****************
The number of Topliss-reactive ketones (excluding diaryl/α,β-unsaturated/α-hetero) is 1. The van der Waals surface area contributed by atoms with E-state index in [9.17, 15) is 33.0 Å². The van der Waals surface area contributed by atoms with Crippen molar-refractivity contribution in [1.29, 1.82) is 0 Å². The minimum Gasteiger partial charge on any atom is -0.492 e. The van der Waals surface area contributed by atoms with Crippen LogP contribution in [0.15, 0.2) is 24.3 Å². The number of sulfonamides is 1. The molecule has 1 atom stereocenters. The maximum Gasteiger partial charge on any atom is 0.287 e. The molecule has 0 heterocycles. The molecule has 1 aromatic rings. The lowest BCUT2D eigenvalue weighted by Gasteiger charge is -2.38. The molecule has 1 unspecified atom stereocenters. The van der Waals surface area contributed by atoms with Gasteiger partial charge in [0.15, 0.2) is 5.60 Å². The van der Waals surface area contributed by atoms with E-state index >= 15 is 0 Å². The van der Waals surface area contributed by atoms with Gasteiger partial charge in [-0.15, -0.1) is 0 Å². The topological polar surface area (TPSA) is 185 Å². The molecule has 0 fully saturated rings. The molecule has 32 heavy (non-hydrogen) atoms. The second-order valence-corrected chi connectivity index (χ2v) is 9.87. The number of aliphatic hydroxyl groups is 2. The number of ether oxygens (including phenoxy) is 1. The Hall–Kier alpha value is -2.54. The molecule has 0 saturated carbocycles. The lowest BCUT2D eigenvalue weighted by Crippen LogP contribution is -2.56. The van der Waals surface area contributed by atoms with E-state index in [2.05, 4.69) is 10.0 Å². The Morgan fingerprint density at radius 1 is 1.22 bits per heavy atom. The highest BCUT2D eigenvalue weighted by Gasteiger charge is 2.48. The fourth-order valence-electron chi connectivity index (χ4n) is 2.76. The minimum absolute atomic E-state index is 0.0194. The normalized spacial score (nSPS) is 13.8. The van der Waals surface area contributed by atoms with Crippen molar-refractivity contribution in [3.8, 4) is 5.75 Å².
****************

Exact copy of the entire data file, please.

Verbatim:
The number of Topliss-reactive ketones (excluding diaryl/α,β-unsaturated/α-hetero) is 1. The van der Waals surface area contributed by atoms with E-state index in [9.17, 15) is 33.0 Å². The van der Waals surface area contributed by atoms with Crippen molar-refractivity contribution in [1.29, 1.82) is 0 Å². The minimum Gasteiger partial charge on any atom is -0.492 e. The van der Waals surface area contributed by atoms with Crippen LogP contribution in [0.15, 0.2) is 24.3 Å². The number of sulfonamides is 1. The molecule has 1 atom stereocenters. The maximum Gasteiger partial charge on any atom is 0.287 e. The molecule has 0 heterocycles. The molecule has 1 aromatic rings. The lowest BCUT2D eigenvalue weighted by Gasteiger charge is -2.38. The molecule has 1 unspecified atom stereocenters. The van der Waals surface area contributed by atoms with Gasteiger partial charge in [0.15, 0.2) is 5.60 Å². The van der Waals surface area contributed by atoms with E-state index >= 15 is 0 Å². The van der Waals surface area contributed by atoms with Gasteiger partial charge in [-0.15, -0.1) is 0 Å². The topological polar surface area (TPSA) is 185 Å². The molecule has 0 fully saturated rings. The molecule has 32 heavy (non-hydrogen) atoms. The second-order valence-corrected chi connectivity index (χ2v) is 9.87. The number of aliphatic hydroxyl groups is 2. The number of ether oxygens (including phenoxy) is 1. The Hall–Kier alpha value is -2.54. The molecule has 0 saturated carbocycles. The lowest BCUT2D eigenvalue weighted by Crippen LogP contribution is -2.56. The van der Waals surface area contributed by atoms with E-state index in [2.05, 4.69) is 10.0 Å². The Morgan fingerprint density at radius 1 is 1.22 bits per heavy atom. The highest BCUT2D eigenvalue weighted by Gasteiger charge is 2.48. The fourth-order valence-electron chi connectivity index (χ4n) is 2.76. The minimum absolute atomic E-state index is 0.0194. The normalized spacial score (nSPS) is 13.8. The van der Waals surface area contributed by atoms with Crippen molar-refractivity contribution in [3.8, 4) is 5.75 Å².